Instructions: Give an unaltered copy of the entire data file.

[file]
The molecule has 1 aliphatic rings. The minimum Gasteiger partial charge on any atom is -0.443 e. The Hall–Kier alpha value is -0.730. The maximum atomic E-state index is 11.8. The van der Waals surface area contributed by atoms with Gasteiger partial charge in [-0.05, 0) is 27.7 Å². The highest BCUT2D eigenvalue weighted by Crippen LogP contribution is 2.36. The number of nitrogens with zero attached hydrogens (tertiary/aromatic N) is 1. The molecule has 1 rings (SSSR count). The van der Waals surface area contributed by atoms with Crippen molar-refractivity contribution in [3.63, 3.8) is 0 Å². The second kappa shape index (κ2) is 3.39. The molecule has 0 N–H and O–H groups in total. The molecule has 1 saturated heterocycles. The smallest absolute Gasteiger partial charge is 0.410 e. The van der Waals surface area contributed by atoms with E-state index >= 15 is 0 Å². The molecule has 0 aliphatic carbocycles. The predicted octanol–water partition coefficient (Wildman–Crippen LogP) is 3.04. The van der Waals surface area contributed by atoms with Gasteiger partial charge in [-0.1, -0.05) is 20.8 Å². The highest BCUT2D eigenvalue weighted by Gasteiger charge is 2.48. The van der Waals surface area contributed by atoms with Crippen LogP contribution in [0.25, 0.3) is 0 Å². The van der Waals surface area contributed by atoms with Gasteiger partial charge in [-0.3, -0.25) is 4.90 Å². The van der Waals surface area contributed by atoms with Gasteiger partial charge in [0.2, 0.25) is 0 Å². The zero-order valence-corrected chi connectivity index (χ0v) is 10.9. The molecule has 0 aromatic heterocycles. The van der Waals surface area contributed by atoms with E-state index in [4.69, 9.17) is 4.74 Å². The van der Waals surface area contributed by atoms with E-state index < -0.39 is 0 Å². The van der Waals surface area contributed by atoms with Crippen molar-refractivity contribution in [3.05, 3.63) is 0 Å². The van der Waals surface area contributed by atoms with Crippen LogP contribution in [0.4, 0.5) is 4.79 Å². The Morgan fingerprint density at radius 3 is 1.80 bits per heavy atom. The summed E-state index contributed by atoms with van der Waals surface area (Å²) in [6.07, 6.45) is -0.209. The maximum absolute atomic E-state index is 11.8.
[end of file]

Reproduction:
The molecule has 1 aliphatic rings. The minimum Gasteiger partial charge on any atom is -0.443 e. The Hall–Kier alpha value is -0.730. The maximum atomic E-state index is 11.8. The van der Waals surface area contributed by atoms with Gasteiger partial charge in [-0.05, 0) is 27.7 Å². The highest BCUT2D eigenvalue weighted by Crippen LogP contribution is 2.36. The number of nitrogens with zero attached hydrogens (tertiary/aromatic N) is 1. The molecule has 1 rings (SSSR count). The van der Waals surface area contributed by atoms with Crippen molar-refractivity contribution in [3.63, 3.8) is 0 Å². The second kappa shape index (κ2) is 3.39. The molecule has 0 N–H and O–H groups in total. The molecule has 1 saturated heterocycles. The smallest absolute Gasteiger partial charge is 0.410 e. The van der Waals surface area contributed by atoms with E-state index >= 15 is 0 Å². The molecule has 0 aliphatic carbocycles. The predicted octanol–water partition coefficient (Wildman–Crippen LogP) is 3.04. The van der Waals surface area contributed by atoms with Gasteiger partial charge in [-0.1, -0.05) is 20.8 Å². The highest BCUT2D eigenvalue weighted by Gasteiger charge is 2.48. The van der Waals surface area contributed by atoms with Crippen LogP contribution in [0.25, 0.3) is 0 Å². The van der Waals surface area contributed by atoms with Gasteiger partial charge in [-0.3, -0.25) is 4.90 Å². The van der Waals surface area contributed by atoms with Gasteiger partial charge in [0.2, 0.25) is 0 Å². The zero-order valence-corrected chi connectivity index (χ0v) is 10.9. The molecule has 0 aromatic heterocycles. The van der Waals surface area contributed by atoms with E-state index in [4.69, 9.17) is 4.74 Å². The van der Waals surface area contributed by atoms with E-state index < -0.39 is 0 Å². The van der Waals surface area contributed by atoms with Crippen molar-refractivity contribution in [3.05, 3.63) is 0 Å². The van der Waals surface area contributed by atoms with Crippen LogP contribution in [0.4, 0.5) is 4.79 Å². The Morgan fingerprint density at radius 3 is 1.80 bits per heavy atom. The summed E-state index contributed by atoms with van der Waals surface area (Å²) in [6.07, 6.45) is -0.209. The maximum absolute atomic E-state index is 11.8.